By NELSON D. SCHWARTZ and ERIC DASH
Several big banks warned investors on Friday that they could face sizable financial penalties as a result of state and federal investigations into abusive mortgage practices.
The disclosures by Bank of America, Wells Fargo and Citigroup came after a furor late last year over how foreclosures were being conducted.
Until now, the banks have emphasized that the foreclosure controversy was mostly a threat to their reputation, rather than a financial worry. But the disclosures, made in the banks’ annual financial filings with the Securities and Exchange Commission, suggest that a settlement with the government may affect both.
State attorneys general and federal regulators began examining the servicers’ practices last fall after reports that some foreclosures were being pursued despite lost or missing documents. In other cases, employees had signed off on thousands of pages of paperwork a month, after only a cursory look.
In some cases, banks mistakenly pursued homeowners who should not have been threatened with foreclosure, while other mortgage holders reported it to be nearly impossible to reach anyone at the banks to discuss their situation.
The review also includes more basic practices, including scrutiny of whether the original loans were made properly and whether modifications of existing home loans have been done fairly.
“The current environment of heightened regulatory scrutiny has the potential to subject the corporation to inquiries or investigations that could significantly adversely affect its reputation,” Bank of America said in the filing.
The state and federal inquiries “could result in material fines, penalties, equitable remedies (including requiring default servicing or other process changes), or other enforcement actions, and result in significant legal costs,” Bank of America said.
Wells Fargo said in its filing that it was “likely that one or more of the government agencies will initiate some type of enforcement action,” including possible “civil money penalties.”
Citigroup acknowledged that federal and state regulators were investigating its foreclosure processes, which could result in increased expenses, fines and other legal remedies like a program to reduce the principal amount owed on some loans. While Citigroup has determined that “the integrity of its current foreclosure process is sound and there are no systemic issues,” it warned that it could be adversely affected by industrywide regulatory or judicial action.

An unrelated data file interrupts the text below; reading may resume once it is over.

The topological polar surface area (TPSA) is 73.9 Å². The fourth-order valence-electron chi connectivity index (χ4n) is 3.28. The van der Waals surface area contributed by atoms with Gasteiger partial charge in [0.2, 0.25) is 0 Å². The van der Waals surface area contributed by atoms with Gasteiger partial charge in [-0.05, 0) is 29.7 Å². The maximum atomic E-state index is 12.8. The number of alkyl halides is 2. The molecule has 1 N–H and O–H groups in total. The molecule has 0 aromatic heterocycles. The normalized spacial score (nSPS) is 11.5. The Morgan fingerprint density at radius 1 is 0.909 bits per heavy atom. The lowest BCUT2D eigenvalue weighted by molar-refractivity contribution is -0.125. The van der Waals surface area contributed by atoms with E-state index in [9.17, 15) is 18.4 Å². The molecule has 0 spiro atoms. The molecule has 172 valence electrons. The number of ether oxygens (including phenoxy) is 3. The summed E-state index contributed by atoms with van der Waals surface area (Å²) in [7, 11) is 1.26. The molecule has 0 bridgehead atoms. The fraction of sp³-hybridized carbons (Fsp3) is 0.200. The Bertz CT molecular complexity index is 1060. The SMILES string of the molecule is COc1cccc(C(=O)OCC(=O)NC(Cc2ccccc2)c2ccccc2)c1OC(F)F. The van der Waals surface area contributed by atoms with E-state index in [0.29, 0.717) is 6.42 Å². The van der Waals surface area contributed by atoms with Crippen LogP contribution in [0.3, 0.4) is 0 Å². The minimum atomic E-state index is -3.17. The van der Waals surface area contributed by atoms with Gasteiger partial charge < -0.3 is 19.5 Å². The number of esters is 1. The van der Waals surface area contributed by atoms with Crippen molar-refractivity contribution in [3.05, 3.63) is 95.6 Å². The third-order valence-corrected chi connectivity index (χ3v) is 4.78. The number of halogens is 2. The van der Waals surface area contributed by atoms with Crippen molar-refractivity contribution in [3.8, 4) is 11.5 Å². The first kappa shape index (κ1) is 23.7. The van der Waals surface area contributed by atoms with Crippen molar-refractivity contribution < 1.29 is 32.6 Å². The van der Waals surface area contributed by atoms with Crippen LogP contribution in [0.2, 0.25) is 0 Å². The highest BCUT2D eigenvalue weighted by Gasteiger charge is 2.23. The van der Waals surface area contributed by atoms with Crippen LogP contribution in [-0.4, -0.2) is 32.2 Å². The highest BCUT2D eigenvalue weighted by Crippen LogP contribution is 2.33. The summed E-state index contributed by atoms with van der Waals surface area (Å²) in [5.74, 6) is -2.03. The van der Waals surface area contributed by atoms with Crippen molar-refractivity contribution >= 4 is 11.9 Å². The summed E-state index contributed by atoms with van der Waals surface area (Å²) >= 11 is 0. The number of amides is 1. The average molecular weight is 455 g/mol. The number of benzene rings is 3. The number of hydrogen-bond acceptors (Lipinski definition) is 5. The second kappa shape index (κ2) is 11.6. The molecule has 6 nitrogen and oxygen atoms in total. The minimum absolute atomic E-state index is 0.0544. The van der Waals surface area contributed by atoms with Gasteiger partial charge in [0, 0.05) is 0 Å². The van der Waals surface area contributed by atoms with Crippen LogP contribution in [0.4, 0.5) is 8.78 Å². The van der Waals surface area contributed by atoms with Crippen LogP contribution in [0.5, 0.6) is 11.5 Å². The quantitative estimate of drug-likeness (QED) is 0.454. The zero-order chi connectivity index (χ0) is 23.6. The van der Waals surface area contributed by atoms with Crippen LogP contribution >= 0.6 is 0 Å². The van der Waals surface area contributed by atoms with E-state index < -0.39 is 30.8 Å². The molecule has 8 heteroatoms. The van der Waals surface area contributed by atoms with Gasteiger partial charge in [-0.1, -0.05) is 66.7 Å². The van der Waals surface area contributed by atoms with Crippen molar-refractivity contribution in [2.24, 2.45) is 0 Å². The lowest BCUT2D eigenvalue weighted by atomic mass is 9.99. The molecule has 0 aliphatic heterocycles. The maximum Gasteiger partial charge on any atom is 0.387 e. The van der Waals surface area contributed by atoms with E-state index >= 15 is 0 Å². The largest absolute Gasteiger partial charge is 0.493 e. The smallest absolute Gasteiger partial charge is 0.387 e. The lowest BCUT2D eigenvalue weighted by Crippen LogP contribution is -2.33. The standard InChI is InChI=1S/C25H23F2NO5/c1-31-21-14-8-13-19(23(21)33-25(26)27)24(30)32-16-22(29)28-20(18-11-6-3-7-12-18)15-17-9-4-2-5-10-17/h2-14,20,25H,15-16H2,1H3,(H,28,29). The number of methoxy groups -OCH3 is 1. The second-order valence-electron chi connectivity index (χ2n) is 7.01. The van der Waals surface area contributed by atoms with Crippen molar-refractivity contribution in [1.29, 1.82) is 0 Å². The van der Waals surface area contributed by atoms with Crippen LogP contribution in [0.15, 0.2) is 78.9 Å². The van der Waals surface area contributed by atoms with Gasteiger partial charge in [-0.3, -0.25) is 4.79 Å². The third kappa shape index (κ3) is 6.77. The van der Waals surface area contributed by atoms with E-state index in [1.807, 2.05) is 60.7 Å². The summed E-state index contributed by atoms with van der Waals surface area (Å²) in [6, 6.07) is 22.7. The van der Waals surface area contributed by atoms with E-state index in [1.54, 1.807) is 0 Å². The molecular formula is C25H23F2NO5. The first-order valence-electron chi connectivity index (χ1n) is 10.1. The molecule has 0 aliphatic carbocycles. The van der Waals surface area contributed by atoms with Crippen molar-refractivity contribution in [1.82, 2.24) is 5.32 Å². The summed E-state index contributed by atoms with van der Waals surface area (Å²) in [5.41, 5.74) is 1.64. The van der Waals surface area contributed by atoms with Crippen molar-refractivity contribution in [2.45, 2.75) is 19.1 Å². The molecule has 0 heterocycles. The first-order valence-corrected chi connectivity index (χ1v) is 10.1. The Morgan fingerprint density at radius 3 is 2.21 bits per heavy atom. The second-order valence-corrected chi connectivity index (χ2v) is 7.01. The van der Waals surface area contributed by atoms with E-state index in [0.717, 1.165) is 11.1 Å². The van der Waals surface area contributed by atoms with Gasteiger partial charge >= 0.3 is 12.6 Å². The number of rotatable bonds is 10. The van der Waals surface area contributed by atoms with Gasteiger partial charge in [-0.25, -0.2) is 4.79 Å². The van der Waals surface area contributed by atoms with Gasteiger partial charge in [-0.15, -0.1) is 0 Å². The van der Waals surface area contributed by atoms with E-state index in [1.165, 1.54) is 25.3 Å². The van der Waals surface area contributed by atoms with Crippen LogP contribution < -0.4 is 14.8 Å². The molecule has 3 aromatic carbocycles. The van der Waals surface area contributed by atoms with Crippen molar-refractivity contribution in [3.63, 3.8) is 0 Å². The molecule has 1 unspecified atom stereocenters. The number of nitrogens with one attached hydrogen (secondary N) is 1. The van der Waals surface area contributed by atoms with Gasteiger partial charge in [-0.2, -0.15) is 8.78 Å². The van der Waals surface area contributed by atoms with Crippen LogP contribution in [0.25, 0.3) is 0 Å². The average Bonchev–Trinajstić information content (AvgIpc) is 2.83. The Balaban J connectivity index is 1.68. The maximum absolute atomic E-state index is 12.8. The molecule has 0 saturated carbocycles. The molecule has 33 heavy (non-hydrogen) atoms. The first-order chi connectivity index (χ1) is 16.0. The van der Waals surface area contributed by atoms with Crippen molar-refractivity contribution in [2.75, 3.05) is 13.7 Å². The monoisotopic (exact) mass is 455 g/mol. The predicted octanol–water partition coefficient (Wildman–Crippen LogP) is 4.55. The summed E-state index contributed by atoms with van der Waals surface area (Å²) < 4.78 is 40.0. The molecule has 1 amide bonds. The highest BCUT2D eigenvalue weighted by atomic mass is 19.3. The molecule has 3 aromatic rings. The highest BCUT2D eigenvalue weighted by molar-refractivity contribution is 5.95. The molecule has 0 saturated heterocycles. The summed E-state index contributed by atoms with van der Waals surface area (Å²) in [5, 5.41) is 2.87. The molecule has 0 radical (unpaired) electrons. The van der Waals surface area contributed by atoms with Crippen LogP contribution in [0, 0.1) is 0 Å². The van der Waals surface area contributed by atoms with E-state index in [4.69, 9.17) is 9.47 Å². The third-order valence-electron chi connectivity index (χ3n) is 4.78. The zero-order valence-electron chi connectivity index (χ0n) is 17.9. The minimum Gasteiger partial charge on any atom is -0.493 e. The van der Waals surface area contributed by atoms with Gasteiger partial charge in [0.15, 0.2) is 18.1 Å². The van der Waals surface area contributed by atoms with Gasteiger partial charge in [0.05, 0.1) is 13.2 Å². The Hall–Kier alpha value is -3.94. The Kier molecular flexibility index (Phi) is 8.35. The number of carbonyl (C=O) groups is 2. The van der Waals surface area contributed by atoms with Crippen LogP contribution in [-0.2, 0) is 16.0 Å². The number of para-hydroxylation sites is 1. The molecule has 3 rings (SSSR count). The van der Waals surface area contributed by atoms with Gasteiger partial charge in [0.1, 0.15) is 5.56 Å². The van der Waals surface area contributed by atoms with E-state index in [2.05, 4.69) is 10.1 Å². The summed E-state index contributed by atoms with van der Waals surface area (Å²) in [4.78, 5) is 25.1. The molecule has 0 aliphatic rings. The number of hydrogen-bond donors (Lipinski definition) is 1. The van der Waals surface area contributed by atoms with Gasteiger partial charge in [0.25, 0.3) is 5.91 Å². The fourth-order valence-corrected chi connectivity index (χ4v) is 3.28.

Since last fall, a task force of federal bank regulators has been reviewing the foreclosure practices and internal controls of the 14 largest mortgage servicers. The examination has already identified a range of sloppy practices at all the servicers, including inadequate staffing, lax oversight of outside law firms and other vendors hired to assist with the foreclosure process, and errors with documentation.
In testimony before a Senate banking committee last week, John Walsh, the acting comptroller of the currency, which oversees national banks, said his agency and other federal regulators had ordered the servicers to take corrective actions.
The banks have not yet received any formal proposals from either the attorneys general or the regulators. But a proposed settlement is expected to be ironed out in the coming weeks and then presented to the banks.
The banks are eager to put the foreclosure controversy behind them. Earlier this month, Bank of America’s chief executive, Brian T. Moynihan, said the bank was creating a special unit to hold billions of dollars in defaulted mortgages and other toxic debt.
Despite reports in recent days that a global settlement of the mortgage accusations was being floated by the Obama administration, for $20 billion or more, some bank officials and regulators expressed skepticism Friday that the eventual hit to the banks will be that high.
Indeed, many regulators in Washington are wary of too punitive a settlement for fear of hobbling their recovery just as they are turning around. Memories of the financial crisis in the fall of 2008 and the subsequent federal bailout are still vivid.
Still, even if any settlement with regulators and the attorneys general does not run into the tens of billions, the financial consequences of the housing boom and subsequent bust will haunt the banks for years. Private investors are seeking to force financial institutions to buy back tens of billions of dollars’ worth of mortgages in default, arguing the original loans were made improperly.
Over the last year, the biggest banks have set aside several billion dollars each to cover potential claims stemming both from the foreclosure mess and lawsuits by private investors holding soured mortgages.
On Friday, Elijah E. Cummings, a Maryland Democrat who is a member of the House Committee on Oversight and Government Reform, requested information from 11 mortgage servicers and foreclosure specialists as part of a separate Congressional investigation. He also requested special reviews of servicer abuse claims, as well as the actions of law firms specializing in foreclosures. A hearing is scheduled for March 8 in Baltimore.